January 08, 2004

Yahoo! vs. Google: Round One in the New Search Engine Wars


Yahoo! is ditching Google as its main search engine "perhaps as early as the first quarter", the WSJ reports. The paper's sources are an unnamed marketing outfit who says they have been briefed on the switch by Yahoo!

This will come as little surprise to anyone. The only question was when the contractual agreements between the two companies would end.

While Yahoo! is a shareholder in privately-held Google, it owns its own search engine technology, courtesy of the acquisitions of Inktomi and the consumer business of FAST. It also owns the world's biggest paid-for search listings business, Overture. All three were bought over the last year or so.

Google is becoming a serious rival to Yahoo!, as a portal in its own right, and as the purveyor of Adwords, Overture's most formidable competitor by far. :

But what’s the impact of the switch on the searching public - and more importantly for the companies, those wishing to be found? In an article I found on the Jupiter Web site Clickz:

    The impact: SEM [search engine marketing] just got much more expensive for anyone using Inktomi's (Yahoo's) CPC-based program. Companies using Search Submit could reap huge rewards without incremental costs... if Inktomi allows Search Submit customers entry into Yahoo! when the change is made. But don't bank on it.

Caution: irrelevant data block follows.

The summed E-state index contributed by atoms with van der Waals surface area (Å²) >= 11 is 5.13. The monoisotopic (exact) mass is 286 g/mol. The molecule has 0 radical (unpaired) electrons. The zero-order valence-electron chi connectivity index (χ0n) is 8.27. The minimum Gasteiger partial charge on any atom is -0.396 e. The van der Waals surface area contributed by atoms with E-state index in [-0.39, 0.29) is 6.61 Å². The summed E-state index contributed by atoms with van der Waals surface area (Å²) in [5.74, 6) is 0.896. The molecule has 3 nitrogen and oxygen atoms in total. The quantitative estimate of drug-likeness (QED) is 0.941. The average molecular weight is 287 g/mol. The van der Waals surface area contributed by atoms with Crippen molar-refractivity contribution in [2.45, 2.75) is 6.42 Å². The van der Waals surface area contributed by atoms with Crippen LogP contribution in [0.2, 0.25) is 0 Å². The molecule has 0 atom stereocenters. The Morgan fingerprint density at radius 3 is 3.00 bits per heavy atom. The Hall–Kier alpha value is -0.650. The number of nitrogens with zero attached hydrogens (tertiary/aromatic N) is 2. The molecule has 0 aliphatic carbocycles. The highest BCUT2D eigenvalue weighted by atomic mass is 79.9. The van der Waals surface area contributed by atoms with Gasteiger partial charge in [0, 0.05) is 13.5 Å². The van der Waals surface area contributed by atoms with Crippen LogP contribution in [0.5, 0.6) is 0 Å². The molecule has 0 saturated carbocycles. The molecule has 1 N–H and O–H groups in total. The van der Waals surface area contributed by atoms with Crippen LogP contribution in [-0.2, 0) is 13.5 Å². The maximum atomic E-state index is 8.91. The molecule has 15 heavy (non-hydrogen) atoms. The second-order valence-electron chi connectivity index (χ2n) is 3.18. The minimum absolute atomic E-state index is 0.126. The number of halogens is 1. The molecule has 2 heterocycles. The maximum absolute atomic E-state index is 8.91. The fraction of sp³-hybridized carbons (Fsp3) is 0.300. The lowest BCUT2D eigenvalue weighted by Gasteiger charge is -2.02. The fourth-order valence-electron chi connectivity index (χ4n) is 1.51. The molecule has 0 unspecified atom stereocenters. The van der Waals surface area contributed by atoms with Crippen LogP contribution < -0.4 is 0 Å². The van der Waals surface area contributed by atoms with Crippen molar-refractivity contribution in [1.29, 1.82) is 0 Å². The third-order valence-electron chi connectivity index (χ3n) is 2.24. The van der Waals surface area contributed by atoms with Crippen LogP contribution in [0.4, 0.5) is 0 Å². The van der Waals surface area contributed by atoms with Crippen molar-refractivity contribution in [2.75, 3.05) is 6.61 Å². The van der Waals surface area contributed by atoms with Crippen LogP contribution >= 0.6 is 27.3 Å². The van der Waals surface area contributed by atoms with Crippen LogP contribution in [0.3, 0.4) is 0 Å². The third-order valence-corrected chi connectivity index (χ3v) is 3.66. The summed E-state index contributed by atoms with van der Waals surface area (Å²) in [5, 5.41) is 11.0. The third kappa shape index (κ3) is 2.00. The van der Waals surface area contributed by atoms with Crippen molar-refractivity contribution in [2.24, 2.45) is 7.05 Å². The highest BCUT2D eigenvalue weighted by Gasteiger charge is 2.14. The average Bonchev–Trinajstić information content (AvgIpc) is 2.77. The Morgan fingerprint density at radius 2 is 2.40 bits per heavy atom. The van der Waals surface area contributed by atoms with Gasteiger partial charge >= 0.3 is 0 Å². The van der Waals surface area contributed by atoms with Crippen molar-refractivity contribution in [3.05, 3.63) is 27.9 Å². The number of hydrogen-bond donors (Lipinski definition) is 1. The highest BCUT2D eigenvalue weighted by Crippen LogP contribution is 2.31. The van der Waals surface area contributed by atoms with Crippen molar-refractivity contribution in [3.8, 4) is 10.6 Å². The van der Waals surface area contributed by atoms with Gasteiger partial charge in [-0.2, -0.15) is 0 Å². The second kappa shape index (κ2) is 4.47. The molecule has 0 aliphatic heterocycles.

If you're a marketer whose not paying to submit your site to Inktomi and whose site isn't found in MSN or HotBot, over the next three months whatever traffic you enjoyed from Yahoo! (via Google) will disappear.

    For some, this is great news. It means new, increased traffic from Yahoo! for many who never ranked well in Google. For others, Yahoo! just got too expensive.

    Yahoo! and MSN combined drive roughly 45 percent of all search referral traffic, according to StatMarket. Google and those powered by Google drive another 45 percent.

    Inktomi will be as important as Google for many marketers, at least for a few months.

    We believe there's a strong likelihood MSN will launch its own search engine and drop Inktomi in the fourth quarter of this year. Rumors are circulating MSN may not offer a paid-inclusion program (though that may change), so organic MSN traffic may no longer cost per click come year's end.

There’s even been speculation Microsoft might buy Google, and with a likely IPO in the not-too-distant future, priced at estimates as high as a $15 billion market cap, Microsoft might be the only one who can afford it with the mountain of billions Gates & Co. are sitting on now.

- Arik

Posted by Arik Johnson at January 8, 2004 12:44 PM | TrackBack